The rupee has depreciated 5 percent so far in 2022 and there are no prizes to predict that the losing streak will last longer. The rupee’s weakening trend is a direct fallout of dollar outflows triggered by a fast-tightening US Federal Reserve.
At such a time, it is pertinent to track the offshore non-deliverable forward rate for the dollar/rupee pair. NDF is a forward contract where the trader has the choice but not the obligation to deliver the underlying currency. In other words, NDF is a pure punt derivative instrument and predicts how an exchange rate may fare in the future.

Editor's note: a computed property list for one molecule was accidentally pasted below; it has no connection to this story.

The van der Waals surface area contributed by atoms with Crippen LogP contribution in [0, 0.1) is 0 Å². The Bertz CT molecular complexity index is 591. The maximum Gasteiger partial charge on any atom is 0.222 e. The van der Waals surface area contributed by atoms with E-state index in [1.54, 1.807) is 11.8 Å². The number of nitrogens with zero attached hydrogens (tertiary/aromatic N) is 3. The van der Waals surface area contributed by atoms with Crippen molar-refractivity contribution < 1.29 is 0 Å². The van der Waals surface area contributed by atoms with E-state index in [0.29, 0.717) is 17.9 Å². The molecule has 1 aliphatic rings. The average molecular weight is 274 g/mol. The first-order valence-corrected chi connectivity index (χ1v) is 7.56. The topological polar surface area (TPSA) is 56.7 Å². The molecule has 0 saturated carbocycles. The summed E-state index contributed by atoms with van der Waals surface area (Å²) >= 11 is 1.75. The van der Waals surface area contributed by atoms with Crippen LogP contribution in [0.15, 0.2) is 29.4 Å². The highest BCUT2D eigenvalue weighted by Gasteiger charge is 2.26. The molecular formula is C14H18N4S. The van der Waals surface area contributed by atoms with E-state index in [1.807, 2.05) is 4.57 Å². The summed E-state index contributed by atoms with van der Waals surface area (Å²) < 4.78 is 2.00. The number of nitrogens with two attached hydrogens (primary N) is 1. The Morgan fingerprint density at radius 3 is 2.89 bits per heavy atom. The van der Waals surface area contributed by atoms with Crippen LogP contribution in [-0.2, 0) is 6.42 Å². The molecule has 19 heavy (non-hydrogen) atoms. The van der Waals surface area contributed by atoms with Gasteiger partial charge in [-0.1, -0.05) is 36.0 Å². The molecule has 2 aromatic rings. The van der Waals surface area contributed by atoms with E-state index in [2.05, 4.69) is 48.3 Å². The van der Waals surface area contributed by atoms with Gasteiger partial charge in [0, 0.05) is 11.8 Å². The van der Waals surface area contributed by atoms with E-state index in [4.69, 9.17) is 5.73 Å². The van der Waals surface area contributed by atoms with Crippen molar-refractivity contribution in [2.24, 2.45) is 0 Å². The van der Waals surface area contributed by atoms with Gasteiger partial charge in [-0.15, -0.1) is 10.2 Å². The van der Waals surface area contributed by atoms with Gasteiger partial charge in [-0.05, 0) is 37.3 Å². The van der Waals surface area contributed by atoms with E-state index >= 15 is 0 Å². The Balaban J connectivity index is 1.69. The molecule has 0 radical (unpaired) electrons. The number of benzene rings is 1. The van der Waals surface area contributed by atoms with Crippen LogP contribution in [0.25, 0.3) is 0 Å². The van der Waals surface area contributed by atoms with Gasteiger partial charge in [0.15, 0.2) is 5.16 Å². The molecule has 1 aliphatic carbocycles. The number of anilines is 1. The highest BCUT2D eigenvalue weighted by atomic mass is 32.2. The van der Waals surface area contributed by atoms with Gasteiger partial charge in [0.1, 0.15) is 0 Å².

If offshore NDF rates for the dollar/rupee pair are to be believed, the Indian currency is expected to weaken closer to 79 to its US counterpart in three months. What’s more is that the rupee could touch a low of 80 per dollar in a year’s time.
To be sure, NDF rates tend to over-influence and overpower the domestic spot exchange rate during times of depreciation. Indeed, the difference between the onshore spot exchange rate and that of the three-month offshore NDF rate widens during depreciation episodes. This gap has widened to roughly 80 paise now from about 70 paise on average last month.